When our kids are born – and perhaps even moreso, before they’re born – we have certain expectations of what they’ll be like.
We understand the whole nature versus nurture thing, but secretly have this idea that we can still mold them into the people we want them to be…at least a little.
Sometimes our expectations are based on what we’ve seen on TV or movies or in books, or on what we’ve seen of our friends’ kids.
And sometimes we just accumulate these unconscious expectations over the course of our lives.
Sometimes these expectations are related to our hypothetical child and his or her future behaviors: “When I have a kid, he/she will never do that”; and sometimes our expectations are related to the way we think we’ll parent: “When I’m a mom/dad, I’m going to just keep doing my thing, and they’ll learn to adapt to my/our lifestyle”.
And sometimes, I think we expect our kids to be strangely like us.
For instance, when I was born, I had loads of thick, curly black hair. As I got older, I was brunette and petite, and personality-wise, I was introverted, independent and rather anxious.
Somehow I expected that my children would inherit these traits. Although it has never bothered me one bit, both my kids are tall, blond, and much braver than I ever was as a child.
These are easy expectations for me to get past. In fact, I don’t need to “get past” them at all. My kids being blond, or brave, or tall really have no impact on our day-to-day lives.
But what about all those expectations we have about how our kids will behave, or what their personality will be like?
What if we expect our kids to be calm, or compliant, or easygoing?
What if we imagine our kids will frequently give us hugs, and tell us they love us?
Or what if we expect our kids to be happy most of the time…or at least not outright grumpy most of the time?
The truth is, these aren’t things we have any control over.
Kids are born with their own unique set of temperament traits; and while we have a tremendous responsibility and power to help them grow into who they are, we can’t change them.
And in fact, my mission is to help parents realize that we really, truly shouldn’t want to change them.
These kids are born with special gifts that make them tremendous human beings.
And while this can be hard to recognize during the challenging early years (when their personalities are still growing into their bodies), it’s so important for us to accept, understand and embrace our little people now…so they can accept, understand and embrace themselves, just as they are.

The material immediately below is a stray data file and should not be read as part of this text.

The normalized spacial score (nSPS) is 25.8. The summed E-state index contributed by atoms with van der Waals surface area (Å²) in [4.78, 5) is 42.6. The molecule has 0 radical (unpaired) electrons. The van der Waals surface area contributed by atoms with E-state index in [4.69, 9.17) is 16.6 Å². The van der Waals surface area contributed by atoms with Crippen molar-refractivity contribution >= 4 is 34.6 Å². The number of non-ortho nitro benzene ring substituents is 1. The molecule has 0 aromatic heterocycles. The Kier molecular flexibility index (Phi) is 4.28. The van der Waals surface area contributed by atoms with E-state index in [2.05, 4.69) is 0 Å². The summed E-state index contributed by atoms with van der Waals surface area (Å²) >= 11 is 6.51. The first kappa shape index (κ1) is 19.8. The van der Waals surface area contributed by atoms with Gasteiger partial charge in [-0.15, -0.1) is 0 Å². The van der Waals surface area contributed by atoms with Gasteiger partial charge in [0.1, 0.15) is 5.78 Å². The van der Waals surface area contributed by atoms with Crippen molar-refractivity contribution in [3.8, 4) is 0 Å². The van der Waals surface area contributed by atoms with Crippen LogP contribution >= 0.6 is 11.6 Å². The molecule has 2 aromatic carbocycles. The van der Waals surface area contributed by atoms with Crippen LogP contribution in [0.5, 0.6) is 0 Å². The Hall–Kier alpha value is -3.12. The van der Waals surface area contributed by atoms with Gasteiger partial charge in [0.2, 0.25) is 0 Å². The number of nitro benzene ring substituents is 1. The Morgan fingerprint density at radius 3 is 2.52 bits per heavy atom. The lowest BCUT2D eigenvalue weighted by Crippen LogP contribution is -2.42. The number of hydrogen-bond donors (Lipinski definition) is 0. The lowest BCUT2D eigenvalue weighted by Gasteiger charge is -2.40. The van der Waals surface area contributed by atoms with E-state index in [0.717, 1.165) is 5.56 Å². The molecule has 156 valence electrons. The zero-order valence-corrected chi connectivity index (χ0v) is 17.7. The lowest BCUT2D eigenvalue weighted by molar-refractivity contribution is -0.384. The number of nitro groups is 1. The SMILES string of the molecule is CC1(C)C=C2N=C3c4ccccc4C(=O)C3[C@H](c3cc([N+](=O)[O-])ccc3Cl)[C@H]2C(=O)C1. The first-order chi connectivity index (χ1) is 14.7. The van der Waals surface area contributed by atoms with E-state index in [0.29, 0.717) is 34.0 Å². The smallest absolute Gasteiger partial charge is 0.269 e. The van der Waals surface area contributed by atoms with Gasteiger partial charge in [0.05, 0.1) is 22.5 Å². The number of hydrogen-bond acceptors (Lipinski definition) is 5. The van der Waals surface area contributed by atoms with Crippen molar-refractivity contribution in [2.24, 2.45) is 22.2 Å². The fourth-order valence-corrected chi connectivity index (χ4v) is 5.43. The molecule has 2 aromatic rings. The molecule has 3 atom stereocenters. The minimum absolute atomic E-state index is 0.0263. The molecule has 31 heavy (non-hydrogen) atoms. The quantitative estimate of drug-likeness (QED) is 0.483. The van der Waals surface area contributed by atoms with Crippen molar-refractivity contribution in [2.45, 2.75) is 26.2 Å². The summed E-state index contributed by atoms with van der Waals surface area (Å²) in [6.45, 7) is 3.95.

I’m going to end this post with an excerpt from a book that has had a profound impact on the way I view kids – especially spirited ones.
If we can help our kids become themselves – rather than who the world expects them to be – we’re giving them the greatest gift we could possibly give.
“If you doubt that we all arrive in this world with gifts and as a gift, pay attention to an infant or very young child. A few years ago, my daughter and her newborn baby came to live with me for a while. Watching my granddaughter from her earliest days on earth, I was able, in my early 50’s, to see something that had eluded me as a 20-something parent.
My granddaughter arrived in the world as this kind of person, rather than that, or that, or that. She did not show up as raw material to be shaped into whatever image the world might want her to take. She arrived with her own gifted form, with the shape of her own sacred soul….
In those early days of my granddaughter’s life, I began observing the inclinations and proclivities that were planted in her at birth. I noticed – and I still notice – what she likes and what she dislikes. What she is drawn towards and repulsed by. How she moves, what she does, what she says.
Remember who you were when you first arrived, and reclaim the gift of true self. We arrive in this world with birthright gifts. Then we spend the first half of our lives abandoning them, letting others disabuse us of them. As young people, we are surrounded by expectations that may have little to do with who we really are. Expectations by people who are not trying to discern our selfhood, but fit us into slots: in families, schools, workplaces, and religious communities, we are trained away from true self toward images of acceptability….we are disabused of original giftedness in the first half of our lives. Then, if we are awake…we spend the second half trying to recover and reclaim the gift we once possessed.”
– Parker J. Palmer, Let Your Life Speak.
I recognize you are likely in the stage of trying to cope with your child’s big emotions – and the ensuing defiance, power struggles and meltdowns. I would love to help you find practical, effective ways to deal with these behaviors, while honouring your child’s unique temperament. Contact me to let me know what you’re struggling with, and let’s chat about how I can help!